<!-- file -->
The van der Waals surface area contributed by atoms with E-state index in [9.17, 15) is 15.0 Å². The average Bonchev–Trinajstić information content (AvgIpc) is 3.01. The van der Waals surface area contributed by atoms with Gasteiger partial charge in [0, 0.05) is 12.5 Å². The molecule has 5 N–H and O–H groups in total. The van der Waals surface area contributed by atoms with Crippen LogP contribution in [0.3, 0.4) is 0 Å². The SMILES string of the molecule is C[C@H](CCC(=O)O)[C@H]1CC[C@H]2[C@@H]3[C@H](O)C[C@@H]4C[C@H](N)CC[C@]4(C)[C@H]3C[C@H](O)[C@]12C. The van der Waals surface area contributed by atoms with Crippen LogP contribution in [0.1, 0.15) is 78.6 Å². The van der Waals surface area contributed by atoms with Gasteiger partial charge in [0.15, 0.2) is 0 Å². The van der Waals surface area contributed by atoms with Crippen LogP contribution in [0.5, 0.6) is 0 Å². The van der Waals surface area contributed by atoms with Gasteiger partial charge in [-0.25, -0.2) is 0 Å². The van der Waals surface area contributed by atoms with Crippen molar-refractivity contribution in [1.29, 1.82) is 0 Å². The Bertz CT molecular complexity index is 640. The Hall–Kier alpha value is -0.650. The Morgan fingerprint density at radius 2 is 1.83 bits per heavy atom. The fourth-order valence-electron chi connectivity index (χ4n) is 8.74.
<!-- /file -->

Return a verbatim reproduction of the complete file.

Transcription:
The van der Waals surface area contributed by atoms with E-state index in [9.17, 15) is 15.0 Å². The average Bonchev–Trinajstić information content (AvgIpc) is 3.01. The van der Waals surface area contributed by atoms with Gasteiger partial charge in [0, 0.05) is 12.5 Å². The molecule has 5 N–H and O–H groups in total. The van der Waals surface area contributed by atoms with Crippen LogP contribution in [0.3, 0.4) is 0 Å². The SMILES string of the molecule is C[C@H](CCC(=O)O)[C@H]1CC[C@H]2[C@@H]3[C@H](O)C[C@@H]4C[C@H](N)CC[C@]4(C)[C@H]3C[C@H](O)[C@]12C. The van der Waals surface area contributed by atoms with Crippen LogP contribution in [0.1, 0.15) is 78.6 Å². The van der Waals surface area contributed by atoms with Gasteiger partial charge in [0.15, 0.2) is 0 Å². The van der Waals surface area contributed by atoms with Crippen LogP contribution in [0.5, 0.6) is 0 Å². The van der Waals surface area contributed by atoms with Gasteiger partial charge in [-0.25, -0.2) is 0 Å². The van der Waals surface area contributed by atoms with Crippen molar-refractivity contribution in [1.29, 1.82) is 0 Å². The Bertz CT molecular complexity index is 640. The Hall–Kier alpha value is -0.650. The Morgan fingerprint density at radius 2 is 1.83 bits per heavy atom. The fourth-order valence-electron chi connectivity index (χ4n) is 8.74.